An aging population will require that surgeons increasingly consider operative intervention in elderly patients. To perform this surgery safely will require an understanding of the factors that predict successful outcomes as well as complications.
Records of patients older than the age of 75 years who underwent lumbar spinal stenosis surgery were retrospectively reviewed. Preexisting medical illnesses were analyzed using the Charlson Weighted Comorbidity Index. Ambulatory function was rated on a four-point scale. Statistical analysis was performed using a one-tailed t-test with unpaired variance.
Eighty-eight patients treated between 1994 and 2001 were identified. Forty-five percent were women and 52 patients underwent spinal fusion. The follow-up period averaged 21 months. Back pain was present preoperatively in 89%; after surgery 43% experienced complete relief and 33% partial improvement. Leg pain was present preoperatively in 98%; after surgery 43% experienced complete relief and 42% partial improvement. Of the 33 patients with preoperative gait disturbances, 61% improved at least one point on the ambulatory scale. Wound complications and systemic complications were demonstrated in 24 and 16 patients, respectively. There were no deaths. Age (p = 0.322), number of fused levels (p = 0.371), and the number of laminectomy levels (p = 0.254) were not predictive of complications. Length of operative time (p = 0.003) and the CharlsonWeighted Comorbidity Index score (p = 0.088) were associated with both systemic and wound complications.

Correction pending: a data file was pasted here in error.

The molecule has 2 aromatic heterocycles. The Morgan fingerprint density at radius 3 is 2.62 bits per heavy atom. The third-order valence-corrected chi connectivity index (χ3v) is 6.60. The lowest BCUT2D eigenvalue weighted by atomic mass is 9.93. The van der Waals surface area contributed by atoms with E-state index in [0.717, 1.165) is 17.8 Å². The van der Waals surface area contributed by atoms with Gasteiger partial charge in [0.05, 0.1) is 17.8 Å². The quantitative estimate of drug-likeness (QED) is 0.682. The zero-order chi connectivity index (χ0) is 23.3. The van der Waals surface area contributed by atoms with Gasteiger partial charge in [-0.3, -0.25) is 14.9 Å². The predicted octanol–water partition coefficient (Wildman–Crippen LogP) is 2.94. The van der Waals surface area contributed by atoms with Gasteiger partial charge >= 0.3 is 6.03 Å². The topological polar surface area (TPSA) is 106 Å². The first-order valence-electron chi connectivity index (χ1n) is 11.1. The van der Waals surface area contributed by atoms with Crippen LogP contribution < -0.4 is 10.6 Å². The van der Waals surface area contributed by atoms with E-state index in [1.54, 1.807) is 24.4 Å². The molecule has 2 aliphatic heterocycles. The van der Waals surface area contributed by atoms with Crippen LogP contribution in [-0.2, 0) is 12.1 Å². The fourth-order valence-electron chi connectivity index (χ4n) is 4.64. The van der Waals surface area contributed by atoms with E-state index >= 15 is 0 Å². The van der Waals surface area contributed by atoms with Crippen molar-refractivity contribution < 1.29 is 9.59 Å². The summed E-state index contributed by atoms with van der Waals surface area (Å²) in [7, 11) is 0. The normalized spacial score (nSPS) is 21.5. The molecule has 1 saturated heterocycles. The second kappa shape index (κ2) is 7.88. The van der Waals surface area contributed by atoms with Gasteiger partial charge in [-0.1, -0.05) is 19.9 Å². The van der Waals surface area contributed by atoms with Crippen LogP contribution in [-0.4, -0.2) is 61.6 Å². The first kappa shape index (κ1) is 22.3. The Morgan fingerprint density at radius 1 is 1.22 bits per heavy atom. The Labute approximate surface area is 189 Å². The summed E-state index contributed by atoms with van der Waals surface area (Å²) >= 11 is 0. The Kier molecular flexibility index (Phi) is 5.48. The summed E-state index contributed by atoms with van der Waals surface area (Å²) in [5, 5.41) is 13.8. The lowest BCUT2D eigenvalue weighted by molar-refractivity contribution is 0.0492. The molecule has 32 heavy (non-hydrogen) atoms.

Surgery in patients older than age 75 years can be conducted safely and with similar outcome rates as in younger patients. The CharlsonWeighted Comorbidity Index score and operative time were predictive of the risk of complications.